Saturday, June 02, 2007

The Dog Days of June

We have pretty much the same hazy, muggy August-like weather we've had for a couple of weeks now, although August is still quite a bit away. With the possibility of thunderstorms in the afternoon, and the 100% certainty that it was only going to get hotter as the day progressed, I decided on a morning hop down to Highland Co. to have a walkabout around Rocky Fork State Park. Winds on departure were dead calm, with clear skies and about 5 or 6 miles visibility. I cruised down to Hillsboro at a leisurely 2200 RPM, finally, after two years in the RV, beginning to break the habit of flying everywhere at full throttle that I developed in my 5 years of flying the 100 knot Tampico. Even at 2200 RPM in the RV-6 I get a nice 135+ knots and I was, after all, in no real hurry.

Highland Co. is typical of an Ohio county airport: a lot of slope on the runway. The automated weather system was reporting calm winds there as well, so I had my choice of runway. Coming from the north as I was, it was more expedient to enter a left downwind for runway 5, although that isn't my favorite way to land there as it is a downhill slope on the runway. That can be tricky in the flare, but with the calm air I was able to make a decent touchdown, and I got down early enough to still make the turnoff right in front of the parking area.

I parked the plane, gathered up my camera equipment, and headed for the gate to walk the half mile or so down to the lake. Parked over by the fuel pumps was this gorgeous Piper Cub:

I like the horn, and wish I could put something similar on the RV. Why, you ask? Well, some of the renters at the Bolton FBO are pretty cavalier with regards to where they park the airplanes, and it's not uncommon to have the taxiway blocked by a Skyhawk. Many's the time that I've wished for some way to encourage someone to move an airplane out of the flow of traffic.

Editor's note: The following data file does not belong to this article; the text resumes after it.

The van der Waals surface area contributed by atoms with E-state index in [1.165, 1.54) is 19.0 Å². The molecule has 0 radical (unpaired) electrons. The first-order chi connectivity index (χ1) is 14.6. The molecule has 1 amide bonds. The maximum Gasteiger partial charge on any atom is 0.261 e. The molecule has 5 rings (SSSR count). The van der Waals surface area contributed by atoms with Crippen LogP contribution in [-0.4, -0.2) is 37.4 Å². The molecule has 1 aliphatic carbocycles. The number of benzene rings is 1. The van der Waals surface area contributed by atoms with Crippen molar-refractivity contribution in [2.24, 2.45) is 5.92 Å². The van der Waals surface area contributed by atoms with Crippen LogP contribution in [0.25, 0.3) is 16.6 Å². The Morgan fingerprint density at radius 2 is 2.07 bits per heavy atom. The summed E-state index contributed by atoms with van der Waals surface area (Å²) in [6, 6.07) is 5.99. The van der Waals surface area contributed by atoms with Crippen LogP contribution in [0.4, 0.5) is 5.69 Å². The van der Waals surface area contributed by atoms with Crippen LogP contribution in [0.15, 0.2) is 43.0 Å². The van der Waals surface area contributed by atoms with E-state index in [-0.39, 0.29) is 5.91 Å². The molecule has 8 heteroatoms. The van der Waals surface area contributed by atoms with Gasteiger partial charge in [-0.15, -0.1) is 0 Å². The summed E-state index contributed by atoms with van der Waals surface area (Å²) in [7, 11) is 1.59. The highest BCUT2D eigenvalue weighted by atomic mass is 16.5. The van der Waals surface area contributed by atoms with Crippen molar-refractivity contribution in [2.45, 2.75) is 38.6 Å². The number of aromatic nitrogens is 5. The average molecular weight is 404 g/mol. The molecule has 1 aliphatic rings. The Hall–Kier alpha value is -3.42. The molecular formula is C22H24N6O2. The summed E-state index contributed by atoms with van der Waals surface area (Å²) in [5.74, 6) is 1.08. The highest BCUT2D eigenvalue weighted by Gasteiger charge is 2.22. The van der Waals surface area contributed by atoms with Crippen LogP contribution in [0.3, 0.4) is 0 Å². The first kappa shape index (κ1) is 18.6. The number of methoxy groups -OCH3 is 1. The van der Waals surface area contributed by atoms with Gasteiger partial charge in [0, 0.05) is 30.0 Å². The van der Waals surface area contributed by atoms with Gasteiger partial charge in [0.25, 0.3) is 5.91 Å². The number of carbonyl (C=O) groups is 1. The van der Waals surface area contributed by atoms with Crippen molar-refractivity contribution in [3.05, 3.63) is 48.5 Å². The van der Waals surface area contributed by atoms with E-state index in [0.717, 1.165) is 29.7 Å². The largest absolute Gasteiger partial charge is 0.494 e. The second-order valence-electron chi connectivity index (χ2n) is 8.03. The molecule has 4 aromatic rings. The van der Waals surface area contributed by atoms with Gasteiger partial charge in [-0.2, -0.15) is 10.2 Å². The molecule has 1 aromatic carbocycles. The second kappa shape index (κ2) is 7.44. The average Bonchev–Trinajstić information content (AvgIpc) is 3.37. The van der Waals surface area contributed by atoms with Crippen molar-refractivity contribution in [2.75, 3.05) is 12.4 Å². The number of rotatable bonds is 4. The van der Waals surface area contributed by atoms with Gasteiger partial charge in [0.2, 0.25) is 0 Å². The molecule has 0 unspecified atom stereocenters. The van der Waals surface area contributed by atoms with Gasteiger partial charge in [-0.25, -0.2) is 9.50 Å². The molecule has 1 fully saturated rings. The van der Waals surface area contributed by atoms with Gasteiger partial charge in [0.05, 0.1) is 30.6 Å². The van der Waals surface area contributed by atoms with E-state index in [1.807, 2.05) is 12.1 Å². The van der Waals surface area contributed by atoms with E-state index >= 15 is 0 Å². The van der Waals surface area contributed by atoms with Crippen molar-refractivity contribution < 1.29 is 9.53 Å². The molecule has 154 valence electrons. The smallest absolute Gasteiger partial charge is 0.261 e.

Just outside the airport is this portal to the open-air chapel at the park:

I'm not a church-goer, but this is something I'd like to try sometime, assuming I can get down there by 8am. I guess campers don't sleep in very late!

As I walked down the road towards the park, I saw this:

For anyone that thinks our government can stem the tide of illegal immigrants invading us from the south with a fence, consider exactly what it means for our government to build a fence. As they say, a chain (-link fence) is only as strong as it's weakest link, or in this case, gap.

Rocky Fork is the home of the only "Wildlife Diversity Area" that I've ever seen, and I naturally wondered (give my knowledge of the connotations of the word "diversity") if there is some kind of quota or affirmative action policy in place:

They also have a very nice bird observation area, although I've never had much success in seeing any birds, which may simply be a case of someone forgetting to tell, you know, the birds about it, and it's been my experience that you can't expect much by way of reading comprehension out of them:

I was a little luckier today, though, and was able to get a few pictures of this guy:

It was hot hot hot, and it looked as if there was some weather building up to the west, so I kept my walk short and headed back to Bolton after only an hour or so of walking. About 10 miles out of Bolton, the view to the left was looking pretty threatening so I ran Papa up to a healthy 2500 RPM and scooted back to the barn at a nice 155 knots. The landing was passable, what with there still being very little by way of wind to deal with. As I taxied by the FBO, I saw my AP/IA parked in front of the hangar getting his boat ready for the water. Personally, I think he made the right choice in the boat vs. airplane question today. It was a nice trip, but I wouldn't have wanted to stay out much longer than I did. As I type this, I can here thunder in the distance, signaling an impending thunder-bumper. It's good to be home when that happens! I'm not a real big fan of Weather Diversity Areas, as it turns out.

1 comment:

  1. Dave,

    Greetings. I enjoyed hanging with the McGinnis/OSU clan yesterday. It is rare day that I can have alternate conversations in my two favorite areas of interest; Cols. jazz music culture and home-built flyin' machines.
    I checked your most recent blog and I was transported to the ramp and wildlife diversity area. Nice writing and photography; I look forward to reading more, now that I bookmarked your site.
    Here's mine;

    I am celebrating my fortieth year as a paid, profession musician by going into the archives to document my roots. I hope you enjoy mine as I have yours.
    My love to your family and thanks for the wonderful hospitality; I hope to enjoy everyone again soon.

    Arnett Howard, muscian, historian, private pilot, airplane single engine land, instrument airplane.